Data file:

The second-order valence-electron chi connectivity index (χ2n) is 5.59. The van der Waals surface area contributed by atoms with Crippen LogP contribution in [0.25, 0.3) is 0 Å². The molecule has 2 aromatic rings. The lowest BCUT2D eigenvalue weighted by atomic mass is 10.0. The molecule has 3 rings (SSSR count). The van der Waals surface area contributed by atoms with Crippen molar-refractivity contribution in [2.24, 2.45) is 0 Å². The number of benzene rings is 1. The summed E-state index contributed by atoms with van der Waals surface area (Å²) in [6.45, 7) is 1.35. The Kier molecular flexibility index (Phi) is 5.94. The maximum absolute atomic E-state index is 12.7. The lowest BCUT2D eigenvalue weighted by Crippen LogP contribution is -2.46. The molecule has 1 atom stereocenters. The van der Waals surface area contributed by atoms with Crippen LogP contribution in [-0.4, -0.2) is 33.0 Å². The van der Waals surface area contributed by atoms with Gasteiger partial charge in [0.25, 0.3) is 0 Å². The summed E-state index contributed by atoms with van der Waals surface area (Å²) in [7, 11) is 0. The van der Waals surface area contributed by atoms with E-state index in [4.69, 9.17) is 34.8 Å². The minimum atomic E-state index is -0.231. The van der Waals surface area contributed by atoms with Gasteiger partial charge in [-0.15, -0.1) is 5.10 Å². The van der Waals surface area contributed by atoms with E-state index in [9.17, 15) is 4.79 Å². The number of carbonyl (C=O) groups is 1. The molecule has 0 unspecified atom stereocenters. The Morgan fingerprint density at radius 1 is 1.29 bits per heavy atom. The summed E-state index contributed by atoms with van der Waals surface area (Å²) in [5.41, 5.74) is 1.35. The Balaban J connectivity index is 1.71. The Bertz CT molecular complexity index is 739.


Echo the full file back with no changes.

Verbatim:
The second-order valence-electron chi connectivity index (χ2n) is 5.59. The van der Waals surface area contributed by atoms with Crippen LogP contribution in [0.25, 0.3) is 0 Å². The molecule has 2 aromatic rings. The lowest BCUT2D eigenvalue weighted by atomic mass is 10.0. The molecule has 3 rings (SSSR count). The van der Waals surface area contributed by atoms with Crippen molar-refractivity contribution in [2.24, 2.45) is 0 Å². The number of benzene rings is 1. The summed E-state index contributed by atoms with van der Waals surface area (Å²) in [6.45, 7) is 1.35. The Kier molecular flexibility index (Phi) is 5.94. The maximum absolute atomic E-state index is 12.7. The lowest BCUT2D eigenvalue weighted by Crippen LogP contribution is -2.46. The molecule has 1 atom stereocenters. The van der Waals surface area contributed by atoms with Crippen LogP contribution in [-0.4, -0.2) is 33.0 Å². The van der Waals surface area contributed by atoms with Gasteiger partial charge in [0.25, 0.3) is 0 Å². The summed E-state index contributed by atoms with van der Waals surface area (Å²) in [7, 11) is 0. The van der Waals surface area contributed by atoms with E-state index in [4.69, 9.17) is 34.8 Å². The minimum atomic E-state index is -0.231. The van der Waals surface area contributed by atoms with Gasteiger partial charge in [-0.15, -0.1) is 5.10 Å². The van der Waals surface area contributed by atoms with E-state index in [9.17, 15) is 4.79 Å². The number of carbonyl (C=O) groups is 1. The molecule has 0 unspecified atom stereocenters. The Morgan fingerprint density at radius 1 is 1.29 bits per heavy atom. The summed E-state index contributed by atoms with van der Waals surface area (Å²) in [5.41, 5.74) is 1.35. The Balaban J connectivity index is 1.71. The Bertz CT molecular complexity index is 739.